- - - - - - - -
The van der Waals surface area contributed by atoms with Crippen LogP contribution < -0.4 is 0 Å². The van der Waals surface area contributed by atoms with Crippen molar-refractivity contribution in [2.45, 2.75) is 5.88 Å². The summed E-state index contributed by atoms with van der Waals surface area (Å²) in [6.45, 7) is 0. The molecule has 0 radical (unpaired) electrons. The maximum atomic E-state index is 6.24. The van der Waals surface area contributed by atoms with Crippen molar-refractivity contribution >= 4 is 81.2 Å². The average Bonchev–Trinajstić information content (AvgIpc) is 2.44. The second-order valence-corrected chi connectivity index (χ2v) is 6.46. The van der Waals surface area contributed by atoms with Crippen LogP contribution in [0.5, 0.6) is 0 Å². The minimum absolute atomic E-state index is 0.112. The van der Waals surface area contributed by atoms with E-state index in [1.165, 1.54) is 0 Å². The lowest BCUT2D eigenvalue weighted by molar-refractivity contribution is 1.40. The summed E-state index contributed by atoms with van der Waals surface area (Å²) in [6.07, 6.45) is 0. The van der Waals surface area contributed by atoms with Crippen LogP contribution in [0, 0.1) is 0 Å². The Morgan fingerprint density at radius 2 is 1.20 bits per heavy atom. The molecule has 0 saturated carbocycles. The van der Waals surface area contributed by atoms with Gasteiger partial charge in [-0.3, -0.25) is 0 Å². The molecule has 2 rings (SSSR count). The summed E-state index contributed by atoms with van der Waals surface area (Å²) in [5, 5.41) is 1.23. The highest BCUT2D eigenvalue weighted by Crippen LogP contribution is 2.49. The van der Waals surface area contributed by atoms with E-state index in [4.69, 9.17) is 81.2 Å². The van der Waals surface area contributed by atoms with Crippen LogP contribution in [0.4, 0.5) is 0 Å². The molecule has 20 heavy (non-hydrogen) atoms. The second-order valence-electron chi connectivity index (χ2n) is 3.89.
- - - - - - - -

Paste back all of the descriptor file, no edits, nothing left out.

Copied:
The van der Waals surface area contributed by atoms with Crippen LogP contribution < -0.4 is 0 Å². The van der Waals surface area contributed by atoms with Crippen molar-refractivity contribution in [2.45, 2.75) is 5.88 Å². The summed E-state index contributed by atoms with van der Waals surface area (Å²) in [6.45, 7) is 0. The molecule has 0 radical (unpaired) electrons. The maximum atomic E-state index is 6.24. The van der Waals surface area contributed by atoms with Crippen molar-refractivity contribution >= 4 is 81.2 Å². The average Bonchev–Trinajstić information content (AvgIpc) is 2.44. The second-order valence-corrected chi connectivity index (χ2v) is 6.46. The van der Waals surface area contributed by atoms with Crippen LogP contribution in [0.5, 0.6) is 0 Å². The minimum absolute atomic E-state index is 0.112. The van der Waals surface area contributed by atoms with E-state index in [1.165, 1.54) is 0 Å². The lowest BCUT2D eigenvalue weighted by molar-refractivity contribution is 1.40. The summed E-state index contributed by atoms with van der Waals surface area (Å²) in [6.07, 6.45) is 0. The van der Waals surface area contributed by atoms with Crippen LogP contribution in [0, 0.1) is 0 Å². The Morgan fingerprint density at radius 2 is 1.20 bits per heavy atom. The molecule has 0 saturated carbocycles. The van der Waals surface area contributed by atoms with Gasteiger partial charge in [-0.3, -0.25) is 0 Å². The molecule has 2 rings (SSSR count). The summed E-state index contributed by atoms with van der Waals surface area (Å²) in [5, 5.41) is 1.23. The highest BCUT2D eigenvalue weighted by Crippen LogP contribution is 2.49. The van der Waals surface area contributed by atoms with E-state index in [4.69, 9.17) is 81.2 Å². The van der Waals surface area contributed by atoms with Crippen LogP contribution in [0.4, 0.5) is 0 Å². The molecule has 20 heavy (non-hydrogen) atoms. The second-order valence-electron chi connectivity index (χ2n) is 3.89.